Call on Gap to protect Bangladeshi workers' lives
Friday, 26 October 2012 14:24

Hameem fire - workers point toward the factory where others are still trapped inside - c Andrew Biraj Reuters

Since 2006 at least 500 Bangladeshi garment workers have died in factory fires while sewing clothing for giant fashion companies, like Gap and H&M.

Future tragic deaths could be prevented if companies like Gap would follow the lead of brands like Tommy Hilfiger and the German retailer Tchibo, by agreeing to a fire safety program that includes really independent inspections, mandatory repairs and renovations of safety hazards, a central role for workers and unions, transparency and binding commitments to protect workers.

Six months ago Gap publicly promised it would sign on to a worker safety program similar to the Tommy Hilfiger and Tchibo agreement. Instead this month Gap announced their own, corporate-controlled, fire safety program – one that includes no legal commitments to workers, no oversight by worker organisations, and no transparency.  This is yet another version of Gap saying: ‘trust us; we care about our workers’ – like the programs they had in place when 29 workers were killed at their Bangladeshi supplier in December 2010.   

Join Bangladeshi and international unions and labor groups that are calling on Gap to stop their public relations games and commit to a real fire safety program that will save the lives of Bangladeshi garment workers.

 

Take action, and sign the following petition letter to Gap:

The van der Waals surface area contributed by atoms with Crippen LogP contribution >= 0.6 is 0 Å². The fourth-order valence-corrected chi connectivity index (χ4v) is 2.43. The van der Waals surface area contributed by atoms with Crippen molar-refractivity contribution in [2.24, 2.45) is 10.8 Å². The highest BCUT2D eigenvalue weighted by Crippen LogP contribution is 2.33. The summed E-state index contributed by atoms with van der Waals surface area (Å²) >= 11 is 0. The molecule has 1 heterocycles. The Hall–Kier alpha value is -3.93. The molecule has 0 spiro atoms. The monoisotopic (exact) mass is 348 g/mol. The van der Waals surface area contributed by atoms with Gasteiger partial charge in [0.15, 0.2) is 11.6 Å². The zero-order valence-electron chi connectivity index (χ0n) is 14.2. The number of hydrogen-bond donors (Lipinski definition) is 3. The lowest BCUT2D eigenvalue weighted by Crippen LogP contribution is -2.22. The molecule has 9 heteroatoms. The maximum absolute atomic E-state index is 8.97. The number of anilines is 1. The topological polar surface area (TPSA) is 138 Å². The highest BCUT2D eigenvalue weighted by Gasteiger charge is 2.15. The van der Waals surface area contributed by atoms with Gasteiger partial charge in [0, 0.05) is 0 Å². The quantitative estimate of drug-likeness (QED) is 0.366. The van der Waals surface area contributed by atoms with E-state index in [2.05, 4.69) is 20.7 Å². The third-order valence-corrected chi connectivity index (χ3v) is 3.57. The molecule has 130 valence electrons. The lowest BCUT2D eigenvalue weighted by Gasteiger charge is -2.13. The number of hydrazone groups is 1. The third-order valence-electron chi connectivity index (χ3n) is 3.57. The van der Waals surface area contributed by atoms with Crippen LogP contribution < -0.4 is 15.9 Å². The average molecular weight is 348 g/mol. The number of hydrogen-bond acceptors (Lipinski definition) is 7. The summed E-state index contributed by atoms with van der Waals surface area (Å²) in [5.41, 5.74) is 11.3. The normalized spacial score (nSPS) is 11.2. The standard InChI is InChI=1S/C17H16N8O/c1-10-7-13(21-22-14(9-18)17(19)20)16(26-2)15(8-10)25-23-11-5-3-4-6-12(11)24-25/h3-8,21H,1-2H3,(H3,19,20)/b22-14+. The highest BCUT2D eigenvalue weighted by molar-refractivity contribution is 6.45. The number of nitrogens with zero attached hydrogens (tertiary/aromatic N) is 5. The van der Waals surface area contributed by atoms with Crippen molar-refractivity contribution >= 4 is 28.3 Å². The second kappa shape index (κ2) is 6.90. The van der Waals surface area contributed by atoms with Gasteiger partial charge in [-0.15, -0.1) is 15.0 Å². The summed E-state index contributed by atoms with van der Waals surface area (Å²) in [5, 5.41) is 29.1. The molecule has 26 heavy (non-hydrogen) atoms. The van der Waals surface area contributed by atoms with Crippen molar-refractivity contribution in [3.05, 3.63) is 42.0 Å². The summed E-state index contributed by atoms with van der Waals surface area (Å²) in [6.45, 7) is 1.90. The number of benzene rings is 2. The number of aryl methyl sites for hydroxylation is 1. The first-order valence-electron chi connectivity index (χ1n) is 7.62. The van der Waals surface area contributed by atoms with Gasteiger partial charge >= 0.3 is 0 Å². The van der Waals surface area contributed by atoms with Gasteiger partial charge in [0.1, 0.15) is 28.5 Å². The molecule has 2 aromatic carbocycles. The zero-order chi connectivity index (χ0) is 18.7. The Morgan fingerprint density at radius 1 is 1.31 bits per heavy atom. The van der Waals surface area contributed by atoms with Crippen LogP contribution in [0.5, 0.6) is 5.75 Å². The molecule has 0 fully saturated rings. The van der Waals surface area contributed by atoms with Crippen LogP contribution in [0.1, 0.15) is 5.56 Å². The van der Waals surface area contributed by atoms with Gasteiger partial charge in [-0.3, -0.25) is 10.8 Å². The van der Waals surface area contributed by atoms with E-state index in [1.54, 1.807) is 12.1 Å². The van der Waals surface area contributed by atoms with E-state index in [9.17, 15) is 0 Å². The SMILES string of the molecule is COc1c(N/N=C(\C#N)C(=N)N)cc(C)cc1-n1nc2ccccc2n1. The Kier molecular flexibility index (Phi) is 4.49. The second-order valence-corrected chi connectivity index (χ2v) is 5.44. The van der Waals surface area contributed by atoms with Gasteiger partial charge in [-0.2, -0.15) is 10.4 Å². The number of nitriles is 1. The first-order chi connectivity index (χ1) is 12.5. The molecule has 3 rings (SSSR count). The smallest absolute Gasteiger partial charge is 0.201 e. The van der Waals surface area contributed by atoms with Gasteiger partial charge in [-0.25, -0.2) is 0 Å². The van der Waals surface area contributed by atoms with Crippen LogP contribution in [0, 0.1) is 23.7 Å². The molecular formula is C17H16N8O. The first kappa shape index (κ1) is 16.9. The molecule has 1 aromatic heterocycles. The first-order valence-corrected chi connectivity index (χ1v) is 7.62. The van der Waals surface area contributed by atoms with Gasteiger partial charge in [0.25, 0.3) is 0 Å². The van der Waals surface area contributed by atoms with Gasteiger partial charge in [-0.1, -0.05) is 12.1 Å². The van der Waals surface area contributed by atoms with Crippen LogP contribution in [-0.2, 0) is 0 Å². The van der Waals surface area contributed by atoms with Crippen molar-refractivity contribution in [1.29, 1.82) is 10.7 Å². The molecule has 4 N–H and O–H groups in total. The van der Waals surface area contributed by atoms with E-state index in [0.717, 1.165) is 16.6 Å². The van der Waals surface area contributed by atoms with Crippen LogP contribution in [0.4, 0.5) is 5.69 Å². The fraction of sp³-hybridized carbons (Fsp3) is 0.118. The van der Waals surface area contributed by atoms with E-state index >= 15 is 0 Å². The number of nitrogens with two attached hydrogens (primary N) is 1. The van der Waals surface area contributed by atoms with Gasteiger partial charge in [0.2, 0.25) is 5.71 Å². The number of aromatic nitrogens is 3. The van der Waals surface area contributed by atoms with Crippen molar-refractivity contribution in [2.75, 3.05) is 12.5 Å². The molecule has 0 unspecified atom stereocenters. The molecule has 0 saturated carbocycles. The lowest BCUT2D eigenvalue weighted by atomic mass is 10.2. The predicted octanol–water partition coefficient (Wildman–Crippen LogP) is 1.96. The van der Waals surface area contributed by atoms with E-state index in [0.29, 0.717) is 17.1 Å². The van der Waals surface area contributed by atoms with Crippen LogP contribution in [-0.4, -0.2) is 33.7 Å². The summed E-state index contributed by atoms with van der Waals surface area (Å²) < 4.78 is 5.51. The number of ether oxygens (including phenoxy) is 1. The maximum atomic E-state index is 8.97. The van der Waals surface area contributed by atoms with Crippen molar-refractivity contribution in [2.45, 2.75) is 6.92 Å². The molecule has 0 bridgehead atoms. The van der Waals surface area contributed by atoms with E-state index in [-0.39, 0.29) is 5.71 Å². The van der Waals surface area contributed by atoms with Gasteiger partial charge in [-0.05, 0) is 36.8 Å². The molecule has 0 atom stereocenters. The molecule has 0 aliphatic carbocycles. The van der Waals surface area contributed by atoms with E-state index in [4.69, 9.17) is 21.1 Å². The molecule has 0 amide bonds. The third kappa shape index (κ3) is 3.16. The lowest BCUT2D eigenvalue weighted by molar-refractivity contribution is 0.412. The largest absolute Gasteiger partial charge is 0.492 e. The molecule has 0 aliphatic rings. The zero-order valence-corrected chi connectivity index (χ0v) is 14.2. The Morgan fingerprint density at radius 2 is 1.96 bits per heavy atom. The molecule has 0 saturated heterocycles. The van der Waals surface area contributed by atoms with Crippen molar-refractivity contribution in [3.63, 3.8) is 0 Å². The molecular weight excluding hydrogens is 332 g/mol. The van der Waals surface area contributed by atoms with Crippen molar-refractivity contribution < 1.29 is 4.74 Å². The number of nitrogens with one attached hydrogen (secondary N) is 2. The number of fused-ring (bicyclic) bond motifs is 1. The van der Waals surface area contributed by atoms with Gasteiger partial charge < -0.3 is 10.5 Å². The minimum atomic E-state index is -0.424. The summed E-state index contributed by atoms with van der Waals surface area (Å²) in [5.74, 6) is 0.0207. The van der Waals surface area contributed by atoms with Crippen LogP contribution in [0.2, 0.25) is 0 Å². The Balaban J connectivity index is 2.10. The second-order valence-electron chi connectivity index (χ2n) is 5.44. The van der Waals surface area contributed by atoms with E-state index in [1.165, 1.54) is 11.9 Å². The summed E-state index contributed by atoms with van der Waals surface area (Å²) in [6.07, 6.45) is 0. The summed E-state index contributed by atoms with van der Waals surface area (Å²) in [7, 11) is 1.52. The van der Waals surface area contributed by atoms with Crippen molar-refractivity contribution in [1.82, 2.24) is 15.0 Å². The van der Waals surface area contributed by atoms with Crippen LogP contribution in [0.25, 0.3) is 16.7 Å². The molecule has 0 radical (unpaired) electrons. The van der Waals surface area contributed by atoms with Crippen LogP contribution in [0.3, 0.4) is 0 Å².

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Dear Gap:

I am shocked to learn that, although workers have died in factory fires while sewing Gap clothing, you have refused to follow other companies by signing a credible fire safety program with trade unions and labour rights organisations.

As a consumer, I am deeply concerned that the Gap has reneged on its public promise to adopt a worker safety program that includes really independent inspections, mandatory repairs and renovations of safety hazards, a central role for workers and unions, transparency, and binding commitments to protect workers.

I find it even more disturbing that this month Gap reverted to the same old public relations stunts by announcing a corporate-controlled fire safety program with no legal commitments to workers, no oversight by worker organizations, and no transparency.   

As you know, other brands like Tommy Hilfiger and Tchibo have already agreed to a fire safety program that includes worker input, transparency, and binding commitments to protect workers. Is your company ready to make the same commitment?

I support the consortium of Bangladeshi and international unions and labor groups calling on your company to stop the public relations games and commit to a real fire safety program that will save the lives of Gap's Bangladeshi workers.

Thank you for your attention on this deeply concerning matter.

Sincerely,

 

 

 
 


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